A Note on Category Fraud: My saddest exclusion this year is Garrett Hedlund in On the Road who deserved a much stronger film around him for what could have been a star-making performance. I had initially deemed him supporting (as the campaign did) but the more I thought over the film the less I could see him as such we begin an end with the narrator obsessing over him and the camera even switches POV occassionally to make sure we're also tracking his feelings, too.  I can see the arguments either way (as with Helen Hunt in The Sessions) but in the end I only have myself to answer to so I had to go with lead. I also view two of the Oscar nominees Waltz & Hoffman as leading players this year. As for the lineups below, if you don't see a major character somewhere don't freak. They might have been in *lead* since I'm stricter about those designations. Sometimes to the point of silliness, I'm aware. I went a little crazy for a few years in reaction to Oscar's flagrant disregard for narrative truth... the Casey Affleck Jesse James & Jamie Foxx Collateral & Cate Blanchett Notes on a Scandal years sent me over the edge and trapped me in a self-built barricade against Category Fraud. For example: I would no longer be so adamant about deeming Heath Ledger in The Dark Knight or Christian Bale in The Fighter leads... I'd probably go with the flow in retrospect even if both are borderline cases. Next year I will attempt to turn over a new leaf and not be so freaked out about it ....unless it's just embarrassingly untruthful.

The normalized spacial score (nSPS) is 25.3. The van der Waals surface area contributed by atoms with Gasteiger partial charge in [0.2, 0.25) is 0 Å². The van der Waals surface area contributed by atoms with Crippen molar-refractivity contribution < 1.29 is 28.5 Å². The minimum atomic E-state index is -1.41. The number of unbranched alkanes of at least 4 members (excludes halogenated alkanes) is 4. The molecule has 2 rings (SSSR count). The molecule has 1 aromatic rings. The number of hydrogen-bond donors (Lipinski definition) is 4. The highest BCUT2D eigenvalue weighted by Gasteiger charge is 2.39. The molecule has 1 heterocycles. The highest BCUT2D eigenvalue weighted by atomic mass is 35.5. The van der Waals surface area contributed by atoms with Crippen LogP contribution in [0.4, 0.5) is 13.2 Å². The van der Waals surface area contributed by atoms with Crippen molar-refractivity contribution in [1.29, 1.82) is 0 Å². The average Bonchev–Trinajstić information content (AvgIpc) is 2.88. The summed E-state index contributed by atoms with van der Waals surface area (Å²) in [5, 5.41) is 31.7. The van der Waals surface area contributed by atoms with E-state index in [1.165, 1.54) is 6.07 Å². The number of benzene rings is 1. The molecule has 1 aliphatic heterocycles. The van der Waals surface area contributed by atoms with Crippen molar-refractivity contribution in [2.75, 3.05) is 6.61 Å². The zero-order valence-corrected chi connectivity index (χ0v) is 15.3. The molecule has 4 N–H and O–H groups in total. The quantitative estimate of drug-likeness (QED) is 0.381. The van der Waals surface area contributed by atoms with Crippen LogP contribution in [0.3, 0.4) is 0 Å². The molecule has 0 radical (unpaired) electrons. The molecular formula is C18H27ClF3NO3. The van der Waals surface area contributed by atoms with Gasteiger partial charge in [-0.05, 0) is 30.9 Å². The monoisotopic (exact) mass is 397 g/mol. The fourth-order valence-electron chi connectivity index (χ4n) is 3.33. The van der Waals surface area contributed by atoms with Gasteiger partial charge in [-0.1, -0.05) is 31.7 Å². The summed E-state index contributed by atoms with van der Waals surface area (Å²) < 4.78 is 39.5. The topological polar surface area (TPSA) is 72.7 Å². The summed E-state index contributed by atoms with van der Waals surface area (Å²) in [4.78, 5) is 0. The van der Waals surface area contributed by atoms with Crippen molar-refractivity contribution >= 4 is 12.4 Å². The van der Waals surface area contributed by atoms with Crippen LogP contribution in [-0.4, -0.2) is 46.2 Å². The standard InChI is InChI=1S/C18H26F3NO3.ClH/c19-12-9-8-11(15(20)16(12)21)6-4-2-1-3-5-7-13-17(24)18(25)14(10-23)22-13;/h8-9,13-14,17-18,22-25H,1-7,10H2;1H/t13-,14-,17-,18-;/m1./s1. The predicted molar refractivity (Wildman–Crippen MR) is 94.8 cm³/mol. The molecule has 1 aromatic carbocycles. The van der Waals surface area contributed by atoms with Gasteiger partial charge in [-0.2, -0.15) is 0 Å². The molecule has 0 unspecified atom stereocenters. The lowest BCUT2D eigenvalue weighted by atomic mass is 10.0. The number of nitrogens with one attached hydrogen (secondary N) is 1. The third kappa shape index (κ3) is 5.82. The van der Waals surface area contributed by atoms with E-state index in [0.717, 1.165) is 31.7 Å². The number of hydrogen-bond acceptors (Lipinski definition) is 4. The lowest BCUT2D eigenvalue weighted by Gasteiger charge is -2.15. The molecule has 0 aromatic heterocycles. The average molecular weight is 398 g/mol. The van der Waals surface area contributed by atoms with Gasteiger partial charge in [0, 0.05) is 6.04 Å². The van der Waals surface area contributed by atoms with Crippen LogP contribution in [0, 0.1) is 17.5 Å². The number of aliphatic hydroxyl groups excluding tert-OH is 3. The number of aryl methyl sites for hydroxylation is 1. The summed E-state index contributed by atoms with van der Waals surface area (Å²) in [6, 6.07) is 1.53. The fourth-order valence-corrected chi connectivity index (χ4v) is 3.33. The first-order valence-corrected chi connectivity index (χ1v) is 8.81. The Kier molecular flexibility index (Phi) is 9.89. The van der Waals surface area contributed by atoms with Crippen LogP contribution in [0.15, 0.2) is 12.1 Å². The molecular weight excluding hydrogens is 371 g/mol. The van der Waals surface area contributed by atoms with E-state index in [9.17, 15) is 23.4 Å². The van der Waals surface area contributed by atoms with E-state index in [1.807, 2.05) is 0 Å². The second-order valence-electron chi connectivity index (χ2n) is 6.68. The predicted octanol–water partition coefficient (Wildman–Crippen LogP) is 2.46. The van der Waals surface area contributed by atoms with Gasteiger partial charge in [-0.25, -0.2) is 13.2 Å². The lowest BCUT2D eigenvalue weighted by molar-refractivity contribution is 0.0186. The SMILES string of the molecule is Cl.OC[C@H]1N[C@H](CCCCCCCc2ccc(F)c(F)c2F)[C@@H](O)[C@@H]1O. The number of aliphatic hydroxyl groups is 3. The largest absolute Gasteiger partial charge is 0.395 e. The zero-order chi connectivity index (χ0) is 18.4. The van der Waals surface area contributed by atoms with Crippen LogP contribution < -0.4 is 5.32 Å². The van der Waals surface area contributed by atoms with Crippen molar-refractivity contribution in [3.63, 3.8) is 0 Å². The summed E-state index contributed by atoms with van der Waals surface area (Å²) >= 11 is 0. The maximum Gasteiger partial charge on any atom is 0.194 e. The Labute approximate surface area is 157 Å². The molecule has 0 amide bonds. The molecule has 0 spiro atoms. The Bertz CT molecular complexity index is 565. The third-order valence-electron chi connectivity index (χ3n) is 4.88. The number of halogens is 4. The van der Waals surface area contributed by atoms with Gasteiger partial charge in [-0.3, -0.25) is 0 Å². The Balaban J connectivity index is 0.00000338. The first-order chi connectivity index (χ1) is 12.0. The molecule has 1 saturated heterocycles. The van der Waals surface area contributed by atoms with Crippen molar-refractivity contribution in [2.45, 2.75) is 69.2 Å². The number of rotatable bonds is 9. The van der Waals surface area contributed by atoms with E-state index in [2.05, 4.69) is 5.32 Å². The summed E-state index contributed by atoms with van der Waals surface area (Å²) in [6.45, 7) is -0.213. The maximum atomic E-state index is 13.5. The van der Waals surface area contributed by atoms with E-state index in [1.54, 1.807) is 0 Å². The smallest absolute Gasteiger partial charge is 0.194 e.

Film Bitch Award Nominees in Alpha Order
Michael Fassbender, Prometheus
Samuel L Jackson, Django Unchained
Tommy Lee Jones, Lincoln
Jude Law, Anna Karenina
Matthew McConaughey, Magic Mike
*see the chart for the honorable mentions and reasons why

previous years...

Gold: Christopher Plummer, Beginners
Silver: Brad Pitt, The Tree of Life
Bronze: Viggo Mortensen, A Dangerous Method
Also Nominated
Patton Oswalt, Young Adult
Corey Stoll, Midnight in Paris
for more on this field

Gold: Mark Ruffalo, The Kids Are All Right